I’m getting this out of the way that I thinkis one of the best bands ever, a band who’s released four albums that are too stunning for their own good. Their self-titled debut made a huge impact and from there Empire and West Ryder Pauper Lunatic Asylum roared along. Now they’ve got this monstrous beauty of an album called Velociraptor! for our pleasure. What got me going on Kasabian was hearing the song “Club Foot” about 8-9 years ago, and where I experienced the sinister rhythm the band created – they’ve kept that up. One of my musical heroes, Sergio Pizzorno, Kasabian’s songwriter/guitarist talked with me the other day. We talked about songwriting, his comedy work with Noel Fielding, and vampires. This Tuesday Kasabian returns to Seattle for the first time in approximately 5 years when they play the Showbox Market.
When you write songs how much are you writing with Tom [Meighan, singer] in mind?
Sergio Pizzorno: I think about that all the time actually, through the whole process writing Kasabian songs. Tom’s the singer so it’s vital that it’s in his range and it suits his voice.
Have there been songs he’s been reluctant to do, or you’ve been nervous to share with him?
SP: No, not at all. Tom decides – he will listen to the songs and he’ll say, I think that one you should sing. If he wants to sing them then he has first choice.
I was reading in another interview that Keith Richards is your favorite guitarist – is he still one of your favorites?
SP: Yeah, he’s obviously a great player but I think he finds holes in songs that no one else does. I think he’s quite special.
Kasabian always has interesting videos. What’s been the most challenging one for you?
SP: I suppose when we shot “Fire,” we did it in South Africa and it was a hell of a long way to go, and we did two fourteen hour days. But the video came out really good.
Kasabian – from left to right, Ian Matthews, Tom Meighan, Sergio Pizzorno and Chris Edwards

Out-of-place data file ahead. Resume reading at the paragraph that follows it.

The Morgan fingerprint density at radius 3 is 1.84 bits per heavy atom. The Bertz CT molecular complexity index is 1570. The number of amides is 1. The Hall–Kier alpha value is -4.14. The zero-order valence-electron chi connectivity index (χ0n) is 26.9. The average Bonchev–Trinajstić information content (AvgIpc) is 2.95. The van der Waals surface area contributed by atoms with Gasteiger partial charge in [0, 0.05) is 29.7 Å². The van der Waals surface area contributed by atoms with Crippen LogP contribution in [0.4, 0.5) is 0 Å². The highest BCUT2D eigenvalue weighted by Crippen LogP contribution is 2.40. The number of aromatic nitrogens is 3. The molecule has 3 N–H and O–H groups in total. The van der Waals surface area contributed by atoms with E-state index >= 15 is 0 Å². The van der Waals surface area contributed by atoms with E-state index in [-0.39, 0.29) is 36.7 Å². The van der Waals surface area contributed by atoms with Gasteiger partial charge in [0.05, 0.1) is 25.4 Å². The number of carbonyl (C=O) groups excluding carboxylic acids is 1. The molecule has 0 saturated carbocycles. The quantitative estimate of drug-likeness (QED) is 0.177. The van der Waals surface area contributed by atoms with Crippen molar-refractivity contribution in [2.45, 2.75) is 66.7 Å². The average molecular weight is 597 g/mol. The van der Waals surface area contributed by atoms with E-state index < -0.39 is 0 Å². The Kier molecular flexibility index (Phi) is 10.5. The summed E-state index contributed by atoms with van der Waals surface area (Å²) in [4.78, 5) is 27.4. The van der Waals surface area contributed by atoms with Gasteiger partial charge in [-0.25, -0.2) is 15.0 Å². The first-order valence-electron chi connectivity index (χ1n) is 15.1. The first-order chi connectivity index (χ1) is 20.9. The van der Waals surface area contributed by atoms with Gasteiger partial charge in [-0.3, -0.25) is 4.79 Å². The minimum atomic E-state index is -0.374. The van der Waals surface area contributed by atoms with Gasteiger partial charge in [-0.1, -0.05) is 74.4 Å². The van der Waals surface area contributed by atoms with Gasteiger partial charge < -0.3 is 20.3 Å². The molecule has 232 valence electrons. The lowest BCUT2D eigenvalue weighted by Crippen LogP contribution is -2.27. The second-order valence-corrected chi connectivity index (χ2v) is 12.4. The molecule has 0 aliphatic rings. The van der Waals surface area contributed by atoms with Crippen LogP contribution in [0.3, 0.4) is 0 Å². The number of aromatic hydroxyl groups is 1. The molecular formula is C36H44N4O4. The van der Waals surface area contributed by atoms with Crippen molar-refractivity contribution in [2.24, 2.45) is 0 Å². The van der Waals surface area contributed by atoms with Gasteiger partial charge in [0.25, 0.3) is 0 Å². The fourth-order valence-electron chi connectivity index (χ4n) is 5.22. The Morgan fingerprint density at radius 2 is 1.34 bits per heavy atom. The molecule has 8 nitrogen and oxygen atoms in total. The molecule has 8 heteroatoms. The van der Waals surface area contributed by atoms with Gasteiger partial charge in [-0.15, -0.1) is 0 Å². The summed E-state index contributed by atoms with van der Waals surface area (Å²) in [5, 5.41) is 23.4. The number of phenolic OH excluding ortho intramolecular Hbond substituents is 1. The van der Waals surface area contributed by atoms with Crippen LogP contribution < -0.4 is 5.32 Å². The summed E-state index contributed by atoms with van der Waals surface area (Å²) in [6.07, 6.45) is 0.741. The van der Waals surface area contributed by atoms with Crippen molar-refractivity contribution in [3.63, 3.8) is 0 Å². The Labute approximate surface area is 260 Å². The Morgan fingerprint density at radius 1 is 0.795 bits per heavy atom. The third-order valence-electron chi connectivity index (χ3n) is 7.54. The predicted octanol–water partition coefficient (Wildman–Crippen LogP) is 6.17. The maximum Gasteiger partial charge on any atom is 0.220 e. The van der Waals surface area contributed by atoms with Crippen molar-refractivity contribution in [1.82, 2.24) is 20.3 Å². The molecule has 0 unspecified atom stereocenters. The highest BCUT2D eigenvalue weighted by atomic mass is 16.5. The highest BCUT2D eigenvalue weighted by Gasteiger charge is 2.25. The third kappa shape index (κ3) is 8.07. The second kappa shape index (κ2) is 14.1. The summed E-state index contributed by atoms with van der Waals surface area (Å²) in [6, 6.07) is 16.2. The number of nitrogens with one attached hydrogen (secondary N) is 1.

You and Tom grew up near each other?
SP: A mile away from each other, yeah.
So you knew each other before you were in the band?
SP: Kind of. We weren’t like best of friends but we knew each other from about the age of twelve or so.
Was there a different singer in the original lineup?
SP: No, not really. We formed the band in 1997 and took it from there.
You’ve been working a lot with Noel Fielding. Where did you meet him?
SP: He came to a gig at the Isle of Wight and we just became really close. He asked me to do the music on his show. He’s amazing as a creative force; he’s incredible and really inspiring to be around. We had a great time doing that.
I’ve been listening to the music and I love it.
SP: It’s great because you can just have fun because it’s comedy. You can kind of do whatever you want.
What’s one of your favorite songs off Velociraptor!?
SP: “Switchblade Smile.” It’s such a powerful song and live it’s undeniable. We’re always trying to make music with the design that either people love it or they absolutely hate it. I think that tune, in particular, you can’t really ignore it. I’m really proud of that.
Do you tend to write music with the beat, rhythm in mind first?
SP: I’m just as much a producer as I am a songwriter because my songwriting forms from me producing the song. That’s kind of how I’ve always done it.
Yeah, it’s so cool. I’ve been a fan since 2003. I saw you at Neumos and then saw you open for Oasis.